MRI machines work, but why? – Source

The speed of data collection in many types of imaging technologies, including MRI, depends on the number of samples taken by the machine. When the number of collected samples is low, deep neural networks can be used to remove noise and the resulting visual artifacts.

The technology works. Very well. But there is no standard theoretical framework – no complete theory – to describe Why That works.


In one paper presented to the NeurIPS conference end of 2021, Ulugbek Kamilov, at the McKelvey School of Engineering at Washington University in St. Louis, and the co-authors paved the way to a clear framework. Kamilov is an assistant professor in the Department of Electrical and Systems Engineering at Preston M. Green and the Department of Computer Science and Engineering.

Kamilov’s findings prove, with some constraints, that an accurate image can be obtained by a deep neural network from very few samples if the image is of the type that can be represented by the network.

The finding is a starting point toward a solid understanding of why deep learning AI is able to produce accurate images, Kamilov said. It also has the potential to help determine the most efficient way to collect samples while obtaining an accurate image.

This research was supported by NSF Awards CCF-1813910, CCF-2043134, and CCF-204629 and the laboratory-led research and development program at Los Alamos National Laboratory under project #20200061DR.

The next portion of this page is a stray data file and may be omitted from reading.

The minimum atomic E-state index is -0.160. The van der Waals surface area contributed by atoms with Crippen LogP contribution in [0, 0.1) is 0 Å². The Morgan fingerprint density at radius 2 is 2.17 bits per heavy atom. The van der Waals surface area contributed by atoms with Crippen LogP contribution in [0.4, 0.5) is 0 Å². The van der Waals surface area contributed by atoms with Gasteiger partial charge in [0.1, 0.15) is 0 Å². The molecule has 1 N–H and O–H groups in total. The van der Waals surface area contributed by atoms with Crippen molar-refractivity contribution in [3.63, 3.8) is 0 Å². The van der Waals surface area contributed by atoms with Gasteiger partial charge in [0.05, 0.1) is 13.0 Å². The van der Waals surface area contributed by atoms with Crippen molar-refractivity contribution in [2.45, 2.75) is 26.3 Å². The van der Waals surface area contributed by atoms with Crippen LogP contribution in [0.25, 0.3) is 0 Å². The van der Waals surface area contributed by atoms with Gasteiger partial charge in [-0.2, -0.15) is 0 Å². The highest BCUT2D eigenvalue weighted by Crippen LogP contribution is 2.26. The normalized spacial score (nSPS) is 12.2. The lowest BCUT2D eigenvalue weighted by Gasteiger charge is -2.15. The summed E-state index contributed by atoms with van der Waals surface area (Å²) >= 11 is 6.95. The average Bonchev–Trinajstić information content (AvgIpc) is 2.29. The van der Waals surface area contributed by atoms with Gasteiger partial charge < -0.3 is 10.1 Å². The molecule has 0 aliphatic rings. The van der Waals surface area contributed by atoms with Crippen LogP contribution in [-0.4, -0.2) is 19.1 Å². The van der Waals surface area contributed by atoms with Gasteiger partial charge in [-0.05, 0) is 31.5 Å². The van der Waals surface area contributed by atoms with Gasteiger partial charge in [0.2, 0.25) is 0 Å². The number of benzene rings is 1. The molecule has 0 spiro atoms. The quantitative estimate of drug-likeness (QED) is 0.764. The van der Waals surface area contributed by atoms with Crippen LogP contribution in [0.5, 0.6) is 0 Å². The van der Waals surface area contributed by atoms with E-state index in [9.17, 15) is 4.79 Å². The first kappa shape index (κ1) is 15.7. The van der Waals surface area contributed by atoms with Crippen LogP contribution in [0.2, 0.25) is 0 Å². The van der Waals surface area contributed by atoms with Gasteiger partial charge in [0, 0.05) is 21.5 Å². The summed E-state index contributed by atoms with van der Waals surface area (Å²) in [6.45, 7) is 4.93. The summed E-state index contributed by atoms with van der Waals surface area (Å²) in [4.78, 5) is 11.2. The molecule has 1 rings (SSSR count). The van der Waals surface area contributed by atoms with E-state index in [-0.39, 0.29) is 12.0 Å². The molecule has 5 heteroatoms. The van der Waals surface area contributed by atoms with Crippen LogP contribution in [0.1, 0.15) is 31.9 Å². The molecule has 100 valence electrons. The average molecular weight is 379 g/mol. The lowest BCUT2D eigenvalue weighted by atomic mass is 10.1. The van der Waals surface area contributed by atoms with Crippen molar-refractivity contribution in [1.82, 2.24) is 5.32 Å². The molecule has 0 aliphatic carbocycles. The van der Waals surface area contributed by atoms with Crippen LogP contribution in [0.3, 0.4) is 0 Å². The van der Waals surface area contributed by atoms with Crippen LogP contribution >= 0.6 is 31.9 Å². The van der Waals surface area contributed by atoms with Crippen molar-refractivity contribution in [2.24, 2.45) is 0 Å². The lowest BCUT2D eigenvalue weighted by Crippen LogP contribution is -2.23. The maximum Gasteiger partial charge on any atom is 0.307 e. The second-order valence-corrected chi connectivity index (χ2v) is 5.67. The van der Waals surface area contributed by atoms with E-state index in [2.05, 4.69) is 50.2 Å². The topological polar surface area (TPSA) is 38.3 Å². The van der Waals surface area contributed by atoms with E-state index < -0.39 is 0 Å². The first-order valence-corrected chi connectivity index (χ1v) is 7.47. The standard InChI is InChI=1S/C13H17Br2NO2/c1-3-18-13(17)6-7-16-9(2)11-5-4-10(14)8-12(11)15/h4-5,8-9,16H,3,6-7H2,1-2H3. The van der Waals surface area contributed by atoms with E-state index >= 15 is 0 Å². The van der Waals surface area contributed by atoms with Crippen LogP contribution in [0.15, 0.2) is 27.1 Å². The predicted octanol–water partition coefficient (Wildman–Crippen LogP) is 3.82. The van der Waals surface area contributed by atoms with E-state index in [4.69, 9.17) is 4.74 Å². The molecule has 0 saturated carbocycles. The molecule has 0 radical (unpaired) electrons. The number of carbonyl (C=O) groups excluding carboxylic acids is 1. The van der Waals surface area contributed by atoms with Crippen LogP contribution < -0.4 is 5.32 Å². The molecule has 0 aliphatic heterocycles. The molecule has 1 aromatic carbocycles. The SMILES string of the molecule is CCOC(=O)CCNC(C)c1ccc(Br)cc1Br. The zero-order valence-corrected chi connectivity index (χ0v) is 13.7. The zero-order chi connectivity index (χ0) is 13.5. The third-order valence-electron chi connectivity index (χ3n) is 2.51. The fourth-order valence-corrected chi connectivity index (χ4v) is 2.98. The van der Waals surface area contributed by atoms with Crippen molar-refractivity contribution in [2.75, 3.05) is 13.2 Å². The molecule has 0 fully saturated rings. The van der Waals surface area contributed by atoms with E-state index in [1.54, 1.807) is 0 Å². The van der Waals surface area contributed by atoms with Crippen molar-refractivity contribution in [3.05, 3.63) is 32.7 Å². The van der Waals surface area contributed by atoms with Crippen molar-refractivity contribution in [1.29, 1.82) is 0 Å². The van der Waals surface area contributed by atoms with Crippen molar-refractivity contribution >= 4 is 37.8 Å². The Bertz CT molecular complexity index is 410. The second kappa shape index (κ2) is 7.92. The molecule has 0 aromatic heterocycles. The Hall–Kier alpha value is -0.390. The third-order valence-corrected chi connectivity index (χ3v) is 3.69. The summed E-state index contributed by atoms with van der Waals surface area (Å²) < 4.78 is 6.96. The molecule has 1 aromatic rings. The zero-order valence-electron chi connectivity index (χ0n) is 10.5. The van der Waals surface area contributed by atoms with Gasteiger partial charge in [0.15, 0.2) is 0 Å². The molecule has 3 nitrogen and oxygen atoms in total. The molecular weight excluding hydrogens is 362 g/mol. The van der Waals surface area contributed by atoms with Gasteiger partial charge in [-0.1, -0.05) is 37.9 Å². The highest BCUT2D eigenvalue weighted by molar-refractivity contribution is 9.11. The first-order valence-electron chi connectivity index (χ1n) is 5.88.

The McKelvey School of Engineering at Washington University in St. Louis promotes independent research and education with an emphasis on scientific excellence, innovation, and collaboration without boundaries. McKelvey Engineering offers some of the best research and graduate programs in all departments, especially in biomedical engineering, environmental engineering, and computer science, and offers one of the most selective undergraduate programs in the country. With 140 full-time faculty, 1,387 undergraduate students, 1,448 graduate students, and 21,000 living alumni, we work to solve some of society’s greatest challenges; prepare students to become leaders and innovate throughout their careers; and to be a catalyst for economic development for the Saint-Louis region and beyond.

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